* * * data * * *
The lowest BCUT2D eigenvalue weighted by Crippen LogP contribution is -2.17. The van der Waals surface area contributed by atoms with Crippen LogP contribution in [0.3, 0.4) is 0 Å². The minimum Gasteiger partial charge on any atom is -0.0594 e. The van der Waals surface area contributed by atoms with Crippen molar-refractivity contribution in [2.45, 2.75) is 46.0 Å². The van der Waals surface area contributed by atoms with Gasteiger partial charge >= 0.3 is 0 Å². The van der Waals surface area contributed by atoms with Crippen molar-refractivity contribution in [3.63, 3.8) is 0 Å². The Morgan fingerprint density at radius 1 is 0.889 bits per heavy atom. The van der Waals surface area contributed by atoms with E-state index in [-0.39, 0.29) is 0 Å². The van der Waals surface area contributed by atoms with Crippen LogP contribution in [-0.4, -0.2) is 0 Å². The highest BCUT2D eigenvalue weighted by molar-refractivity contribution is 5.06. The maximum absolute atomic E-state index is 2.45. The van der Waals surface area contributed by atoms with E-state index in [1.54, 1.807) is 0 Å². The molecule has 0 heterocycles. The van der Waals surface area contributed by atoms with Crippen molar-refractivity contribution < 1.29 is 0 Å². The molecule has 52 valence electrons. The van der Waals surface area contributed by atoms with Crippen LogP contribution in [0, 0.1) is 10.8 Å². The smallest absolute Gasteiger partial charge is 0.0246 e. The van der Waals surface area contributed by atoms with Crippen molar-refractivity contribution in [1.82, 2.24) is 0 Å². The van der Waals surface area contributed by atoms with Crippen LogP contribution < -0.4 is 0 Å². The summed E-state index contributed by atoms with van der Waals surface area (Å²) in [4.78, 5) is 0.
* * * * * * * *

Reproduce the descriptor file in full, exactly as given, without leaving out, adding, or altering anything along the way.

The lowest BCUT2D eigenvalue weighted by Crippen LogP contribution is -2.17. The van der Waals surface area contributed by atoms with Crippen LogP contribution in [0.3, 0.4) is 0 Å². The minimum Gasteiger partial charge on any atom is -0.0594 e. The van der Waals surface area contributed by atoms with Crippen molar-refractivity contribution in [2.45, 2.75) is 46.0 Å². The van der Waals surface area contributed by atoms with Gasteiger partial charge >= 0.3 is 0 Å². The van der Waals surface area contributed by atoms with Crippen molar-refractivity contribution in [3.63, 3.8) is 0 Å². The Morgan fingerprint density at radius 1 is 0.889 bits per heavy atom. The van der Waals surface area contributed by atoms with E-state index in [-0.39, 0.29) is 0 Å². The van der Waals surface area contributed by atoms with Crippen LogP contribution in [-0.4, -0.2) is 0 Å². The highest BCUT2D eigenvalue weighted by molar-refractivity contribution is 5.06. The maximum absolute atomic E-state index is 2.45. The van der Waals surface area contributed by atoms with E-state index in [1.54, 1.807) is 0 Å². The molecule has 0 heterocycles. The van der Waals surface area contributed by atoms with Crippen molar-refractivity contribution < 1.29 is 0 Å². The molecule has 52 valence electrons. The van der Waals surface area contributed by atoms with Crippen LogP contribution in [0, 0.1) is 10.8 Å². The smallest absolute Gasteiger partial charge is 0.0246 e. The van der Waals surface area contributed by atoms with Crippen molar-refractivity contribution in [1.82, 2.24) is 0 Å². The van der Waals surface area contributed by atoms with Crippen LogP contribution < -0.4 is 0 Å². The summed E-state index contributed by atoms with van der Waals surface area (Å²) in [4.78, 5) is 0.